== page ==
Chargeable assets: intangible assets: contractual rights
The case of O’Brien v Benson’s Hosiery (Holdings) Ltd, 53TC241, established that in certain circumstances a contractual right is capable of being an asset for chargeable gains purposes.
In that case a company director paid a sum of money to be released from the remainder of the term of his service agreement. The company argued that its contractual rights under the terms of the service agreement were not an asset for CG purposes on the grounds that they could not be assigned or other-wise turned to account, see CG12010. This argument was rejected in the House of Lords:
“It was contended for the taxpayer that the rights of an employer under a contract of service were not ‘property’ nor an ‘asset’ of the employer, because they cannot be turned to account by transfer or assignment to another … this contention supposes a restricted view of the scheme of the imposition of the capital gains tax which the statutory language does not permit. If, as here, the employer is able to exact from the employee a substantial sum as a term of releasing him from his obligations to serve, the rights of the employer appear to me to bear quite sufficiently the mark of an asset of the employer, something which he can turn to account, notwithstanding that his ability to turn it to account is by a type of disposal limited by the nature of the asset” (Lord Russell of Killowen).
The court concluded that the bundle of rights to which the company was entitled under the terms of the contract was a form of property and, therefore, an asset within section 21(1) of TCGA 1992.
Guidance on the treatment of capital sums derived from contractual rights is given at CG13000.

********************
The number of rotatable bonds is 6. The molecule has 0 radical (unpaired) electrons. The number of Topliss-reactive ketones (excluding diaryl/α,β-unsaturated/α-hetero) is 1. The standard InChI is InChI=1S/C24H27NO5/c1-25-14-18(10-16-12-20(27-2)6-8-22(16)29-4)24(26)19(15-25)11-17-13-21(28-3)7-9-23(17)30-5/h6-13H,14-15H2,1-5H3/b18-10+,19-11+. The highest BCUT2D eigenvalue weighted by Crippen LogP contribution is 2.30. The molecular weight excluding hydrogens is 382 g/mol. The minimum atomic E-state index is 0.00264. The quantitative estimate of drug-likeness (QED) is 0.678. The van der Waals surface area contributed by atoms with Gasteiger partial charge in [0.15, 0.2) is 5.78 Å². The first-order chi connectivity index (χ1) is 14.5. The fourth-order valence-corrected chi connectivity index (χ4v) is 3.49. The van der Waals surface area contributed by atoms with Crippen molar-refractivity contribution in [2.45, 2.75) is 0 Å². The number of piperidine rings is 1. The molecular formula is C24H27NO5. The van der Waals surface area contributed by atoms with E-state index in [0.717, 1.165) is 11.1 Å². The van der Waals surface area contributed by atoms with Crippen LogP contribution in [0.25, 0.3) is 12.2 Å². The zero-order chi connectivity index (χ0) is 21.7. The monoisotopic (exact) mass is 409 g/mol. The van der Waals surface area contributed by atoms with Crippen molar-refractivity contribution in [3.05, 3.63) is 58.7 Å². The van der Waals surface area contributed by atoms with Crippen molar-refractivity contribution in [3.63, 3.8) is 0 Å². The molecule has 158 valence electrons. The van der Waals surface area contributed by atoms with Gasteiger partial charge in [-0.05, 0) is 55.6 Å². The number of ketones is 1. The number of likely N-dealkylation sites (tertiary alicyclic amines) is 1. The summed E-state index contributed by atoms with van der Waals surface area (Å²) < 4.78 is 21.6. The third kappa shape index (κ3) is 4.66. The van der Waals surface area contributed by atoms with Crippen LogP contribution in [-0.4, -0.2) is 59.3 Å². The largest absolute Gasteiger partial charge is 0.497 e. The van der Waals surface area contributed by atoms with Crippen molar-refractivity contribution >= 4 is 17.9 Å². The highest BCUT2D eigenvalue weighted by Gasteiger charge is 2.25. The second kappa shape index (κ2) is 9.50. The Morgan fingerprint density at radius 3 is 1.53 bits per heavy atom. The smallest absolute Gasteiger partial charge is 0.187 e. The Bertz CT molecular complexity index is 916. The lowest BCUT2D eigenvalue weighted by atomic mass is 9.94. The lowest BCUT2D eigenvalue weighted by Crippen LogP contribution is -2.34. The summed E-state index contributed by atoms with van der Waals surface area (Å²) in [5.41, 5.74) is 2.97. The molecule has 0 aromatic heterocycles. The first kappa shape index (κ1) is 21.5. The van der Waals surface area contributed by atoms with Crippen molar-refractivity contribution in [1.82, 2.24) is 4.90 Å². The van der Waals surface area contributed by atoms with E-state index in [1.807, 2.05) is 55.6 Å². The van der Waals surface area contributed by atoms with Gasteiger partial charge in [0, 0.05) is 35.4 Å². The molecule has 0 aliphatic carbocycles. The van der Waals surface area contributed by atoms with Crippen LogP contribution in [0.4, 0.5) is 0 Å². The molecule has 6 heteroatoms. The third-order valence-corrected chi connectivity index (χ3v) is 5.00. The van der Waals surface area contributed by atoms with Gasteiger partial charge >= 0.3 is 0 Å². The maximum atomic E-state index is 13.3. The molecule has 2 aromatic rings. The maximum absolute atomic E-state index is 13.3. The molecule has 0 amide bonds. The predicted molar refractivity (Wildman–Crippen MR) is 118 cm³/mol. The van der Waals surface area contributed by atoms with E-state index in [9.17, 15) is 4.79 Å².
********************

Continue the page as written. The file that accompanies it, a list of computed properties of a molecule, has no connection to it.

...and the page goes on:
Time of acquisition
The time of acquisition of a contractual right in relation to the original owner depends on the precise nature and terms of the contract. It will normally be the time when the contract was made or, if later, the time when the contractual right became exercisable. This may, for example, be triggered by a variation in the terms of the contract, which may amount to a discharge of the old contract and creation of a new one.
Allowable costs of acquisition
The costs of acquisition should be determined by reference to the consideration, if any, given for the acquisition of the contractual right.
Where a contractual right is acquired otherwise than by way of a bargain made at arm’s length, section 17(1) of TCGA 1992 will not apply to treat it as having been acquired for a market value consideration where there is no corresponding disposal and either no consideration is given for the acquisition or the consideration given is less than the market value of the right (see section 17(2)(a) TCGA 1992 and CG14550).